Bottling

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daveooph131

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I've read a lot about sanitation and cleanliness. My question is, when bottling how do you avoid infection?

I haven't started brewing yet and am just curious about that process. Is the beer relatively stable at this stage? Thanks.
 

Joker

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Iodophor soak followed by upside down on bottling rack, and add brew then cap. No problems.
 

RBChallenger

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Basically the same thing joker said. However, I use star san. Soak the bottles spray down the tree and spray or soak down the caps, bottle cap, wait.. wait some more, wait some more, wait... why cant it be done already??? drink!!!
 

Malticulous

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I typically use my dish washer for my bottles (mine has a good sanitation cycle.) I use a good sanitizer on the bottling bucket and racking equipment, sanitize the caps (usually by boiling) and boil the priming mixture. I fill every bottle then place caps on them, crimp the cap on them them and box 'em up.
 

jbambuti

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I use BTF iodophor cleaner then rinse the bottles in boiled water just before bottling. BTF says just to let them dry, but I don't want to risk any iodine flavor in my beer.
 
OP
daveooph131

daveooph131

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"Jbambuti"

Do you air dry the bottles after boiling them in water or does it matter?
 

nakros

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Perhaps I'm just a time-bomb waiting to happen, and many people will probably thumb their noses at this, but I don't sanitize my bottles at all.

When I'm finished drinking a bottle, I rinse it with the hottest water my tap spits out. When it comes time to bottle, I rinse my bottles in the hot water from my tap once again and then bottle. No cleaning, no sanitizing.

Knock on wood, I've done this for 12 batches so far and no infection, no off-flavours, just good beer.
 

Malticulous

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...then rinse the bottles in boiled water just before bottling..
If your going to boil watter to rinse them why not just boil all your bottles? My grandma did that with her canning jars and could keep them for years (some things were pressure cooked and some were not.)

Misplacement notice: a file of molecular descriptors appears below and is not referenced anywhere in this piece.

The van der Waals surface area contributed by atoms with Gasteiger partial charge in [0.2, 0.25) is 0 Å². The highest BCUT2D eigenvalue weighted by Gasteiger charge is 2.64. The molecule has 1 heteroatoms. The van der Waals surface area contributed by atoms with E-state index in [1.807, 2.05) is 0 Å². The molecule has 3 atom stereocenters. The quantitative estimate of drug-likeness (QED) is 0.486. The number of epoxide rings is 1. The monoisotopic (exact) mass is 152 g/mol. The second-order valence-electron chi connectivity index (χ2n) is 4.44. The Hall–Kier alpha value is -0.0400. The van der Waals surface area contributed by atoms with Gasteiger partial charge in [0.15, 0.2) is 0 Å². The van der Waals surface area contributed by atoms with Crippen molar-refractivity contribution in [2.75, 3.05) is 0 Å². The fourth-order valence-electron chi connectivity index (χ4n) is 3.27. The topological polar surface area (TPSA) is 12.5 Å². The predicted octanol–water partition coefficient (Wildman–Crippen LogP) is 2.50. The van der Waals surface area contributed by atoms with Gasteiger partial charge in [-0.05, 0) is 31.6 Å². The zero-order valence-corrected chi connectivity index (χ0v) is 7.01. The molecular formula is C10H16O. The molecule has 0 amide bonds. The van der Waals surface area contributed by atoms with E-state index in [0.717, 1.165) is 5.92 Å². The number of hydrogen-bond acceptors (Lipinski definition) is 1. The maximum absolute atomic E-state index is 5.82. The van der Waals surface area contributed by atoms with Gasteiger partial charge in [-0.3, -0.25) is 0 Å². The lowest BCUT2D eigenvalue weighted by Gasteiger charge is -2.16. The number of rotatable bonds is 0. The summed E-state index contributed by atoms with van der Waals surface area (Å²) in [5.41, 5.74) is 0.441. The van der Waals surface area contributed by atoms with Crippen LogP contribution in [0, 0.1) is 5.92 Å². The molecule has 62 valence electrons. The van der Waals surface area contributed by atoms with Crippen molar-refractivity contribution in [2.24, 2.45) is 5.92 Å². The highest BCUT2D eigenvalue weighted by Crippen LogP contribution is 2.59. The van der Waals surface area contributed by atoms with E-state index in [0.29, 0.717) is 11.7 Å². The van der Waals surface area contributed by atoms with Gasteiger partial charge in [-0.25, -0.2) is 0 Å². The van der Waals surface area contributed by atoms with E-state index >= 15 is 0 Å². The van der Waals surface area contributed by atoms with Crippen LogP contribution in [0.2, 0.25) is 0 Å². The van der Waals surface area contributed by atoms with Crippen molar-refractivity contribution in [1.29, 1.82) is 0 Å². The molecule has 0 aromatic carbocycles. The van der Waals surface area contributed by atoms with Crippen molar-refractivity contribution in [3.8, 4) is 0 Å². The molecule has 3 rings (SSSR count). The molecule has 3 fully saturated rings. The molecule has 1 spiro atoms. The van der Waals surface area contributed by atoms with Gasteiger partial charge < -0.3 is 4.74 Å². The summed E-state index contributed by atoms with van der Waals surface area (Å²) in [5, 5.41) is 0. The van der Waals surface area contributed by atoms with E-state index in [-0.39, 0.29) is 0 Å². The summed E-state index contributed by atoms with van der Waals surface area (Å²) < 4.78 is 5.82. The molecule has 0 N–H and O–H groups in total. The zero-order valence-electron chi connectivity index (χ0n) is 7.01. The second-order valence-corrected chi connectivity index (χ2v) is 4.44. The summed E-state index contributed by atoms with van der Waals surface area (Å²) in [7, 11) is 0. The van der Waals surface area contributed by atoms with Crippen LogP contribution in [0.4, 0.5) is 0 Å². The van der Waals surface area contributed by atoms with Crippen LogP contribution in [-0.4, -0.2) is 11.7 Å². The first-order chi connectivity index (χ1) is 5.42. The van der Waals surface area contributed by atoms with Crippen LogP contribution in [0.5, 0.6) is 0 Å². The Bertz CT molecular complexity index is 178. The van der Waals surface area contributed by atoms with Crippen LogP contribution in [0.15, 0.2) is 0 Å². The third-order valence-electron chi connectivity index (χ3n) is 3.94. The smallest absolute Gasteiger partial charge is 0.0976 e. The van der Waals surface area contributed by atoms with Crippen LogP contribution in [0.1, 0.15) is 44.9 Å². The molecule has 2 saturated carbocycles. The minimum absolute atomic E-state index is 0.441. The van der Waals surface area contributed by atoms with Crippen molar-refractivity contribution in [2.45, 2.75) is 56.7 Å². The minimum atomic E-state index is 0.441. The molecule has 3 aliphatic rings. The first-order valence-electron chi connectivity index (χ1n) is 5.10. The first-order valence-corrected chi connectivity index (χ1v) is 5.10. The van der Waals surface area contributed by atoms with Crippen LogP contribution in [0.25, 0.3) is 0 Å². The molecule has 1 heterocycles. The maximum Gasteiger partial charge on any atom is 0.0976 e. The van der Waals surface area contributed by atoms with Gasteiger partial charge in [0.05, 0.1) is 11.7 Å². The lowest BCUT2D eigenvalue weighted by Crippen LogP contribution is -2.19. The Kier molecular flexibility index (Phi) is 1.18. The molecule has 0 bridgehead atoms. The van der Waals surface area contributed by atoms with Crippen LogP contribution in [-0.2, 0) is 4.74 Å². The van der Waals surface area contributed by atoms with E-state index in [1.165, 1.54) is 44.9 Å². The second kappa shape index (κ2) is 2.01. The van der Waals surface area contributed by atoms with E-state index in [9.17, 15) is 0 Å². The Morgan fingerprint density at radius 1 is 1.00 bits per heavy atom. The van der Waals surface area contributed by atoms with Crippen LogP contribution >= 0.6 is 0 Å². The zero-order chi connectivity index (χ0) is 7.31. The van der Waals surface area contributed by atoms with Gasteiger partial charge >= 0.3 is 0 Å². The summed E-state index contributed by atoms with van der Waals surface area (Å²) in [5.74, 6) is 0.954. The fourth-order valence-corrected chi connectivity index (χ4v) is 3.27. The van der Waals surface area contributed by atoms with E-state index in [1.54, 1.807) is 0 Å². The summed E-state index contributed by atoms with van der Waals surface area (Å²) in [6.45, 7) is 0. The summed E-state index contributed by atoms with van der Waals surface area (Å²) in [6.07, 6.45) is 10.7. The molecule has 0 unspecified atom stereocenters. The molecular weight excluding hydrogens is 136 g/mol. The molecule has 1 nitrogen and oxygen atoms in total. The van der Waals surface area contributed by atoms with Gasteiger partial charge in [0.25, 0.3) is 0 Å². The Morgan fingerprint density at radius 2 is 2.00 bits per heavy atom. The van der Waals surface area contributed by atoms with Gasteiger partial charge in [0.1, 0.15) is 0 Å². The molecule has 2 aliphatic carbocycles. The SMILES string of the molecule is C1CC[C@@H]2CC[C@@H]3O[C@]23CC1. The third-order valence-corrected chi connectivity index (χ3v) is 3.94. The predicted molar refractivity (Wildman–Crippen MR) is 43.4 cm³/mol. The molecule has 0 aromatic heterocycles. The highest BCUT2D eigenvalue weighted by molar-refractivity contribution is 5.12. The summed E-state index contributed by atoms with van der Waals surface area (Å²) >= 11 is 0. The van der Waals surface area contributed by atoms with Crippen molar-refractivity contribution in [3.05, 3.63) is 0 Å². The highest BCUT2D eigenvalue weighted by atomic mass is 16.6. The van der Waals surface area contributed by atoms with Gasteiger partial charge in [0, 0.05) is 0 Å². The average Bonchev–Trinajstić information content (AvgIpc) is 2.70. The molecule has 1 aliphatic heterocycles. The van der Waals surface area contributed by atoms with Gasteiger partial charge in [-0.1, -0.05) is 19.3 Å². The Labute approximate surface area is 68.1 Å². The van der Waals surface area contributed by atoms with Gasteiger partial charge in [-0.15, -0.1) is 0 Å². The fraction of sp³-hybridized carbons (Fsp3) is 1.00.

CnnmnSchnpps

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it's easier for water to get into jars - the mouth of a beer bottle is too thin to allow much circulation

easiest to use a no rinse sanitizer like star san (great stuff)
 

Malticulous

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If it's in a boiling pot it's boiling (reach your hand in there and find out!). Boiling is hotter than needed for sanitation.
 

llazy_llama

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Perhaps I'm just a time-bomb waiting to happen, and many people will probably thumb their noses at this, but I don't sanitize my bottles at all.

When I'm finished drinking a bottle, I rinse it with the hottest water my tap spits out. When it comes time to bottle, I rinse my bottles in the hot water from my tap once again and then bottle. No cleaning, no sanitizing.

Knock on wood, I've done this for 12 batches so far and no infection, no off-flavours, just good beer.
If that's been working for you so far, then kudos. Still, I wouldn't be giving this advice to new brewers. This is some borderline Craigtube stuff, to be honest.

To the OP: I've found it's easiest to just drop the 10-15 bucks for a vinator. It's a handy little pump that sprays sanitizer all throughout the bottle, coating the entire interior. I spray my dishwasher (don't own a bottling tree) with Star San, then give the bottles a few pumps in the vinator, and stick them in the dishwasher to air dry. If you're using a no rinse sanitizer like Iodophor, Star San, or IO-Star, you'll get a bit of harmless residue inside the bottles. Don't be afraid of that stuff, it won't affect the beer in any way.

And once you've sanitized them, please don't rinse them out. Seriously, please don't.
 

DeafSmith

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Some people bake the bottles in the oven to sanitize them, whether due to lack of space for a bottling tree, paranoia about sanitization :), or just because they want to get the bottle sanitization out of the way before bottling day (you can do the baking a couple of days in advance). I've used this technique a couple of times with excellent results. The reason I used it is because I'm a noob and was a little intimidated by bottling for the first time and wanted to do as much as possible in advance. Here's how I did it:
* Wash, rinse and allow the bottle to dry overnight.
* Wrap 3 inch by 3 inch squares of aluminum foil tightly over the bottle mouths.
* Place bottles lying down in cold oven (I can do about 60 bottles at a time in my double oven, using the top or #1 rack position and the #3 position, but not the #4 position closest to the heating element).
* Bring the temperature up slowly to 350 degrees F - I was worried about direct radiant heat from a red-hot heating element cracking the bottles, so I actually sat in front of the ovens for 25 minutes, turning them on for 30 seconds, then off for 30 seconds - maybe overkill, but I did two batches of 60 bottles that way and had no cracked or broken bottles.
* Once the oven reaches 350 degrees, leave it for three hours
* Turn off the oven and allow the bottles to cool overnight
* Remove the bottles and put them in a box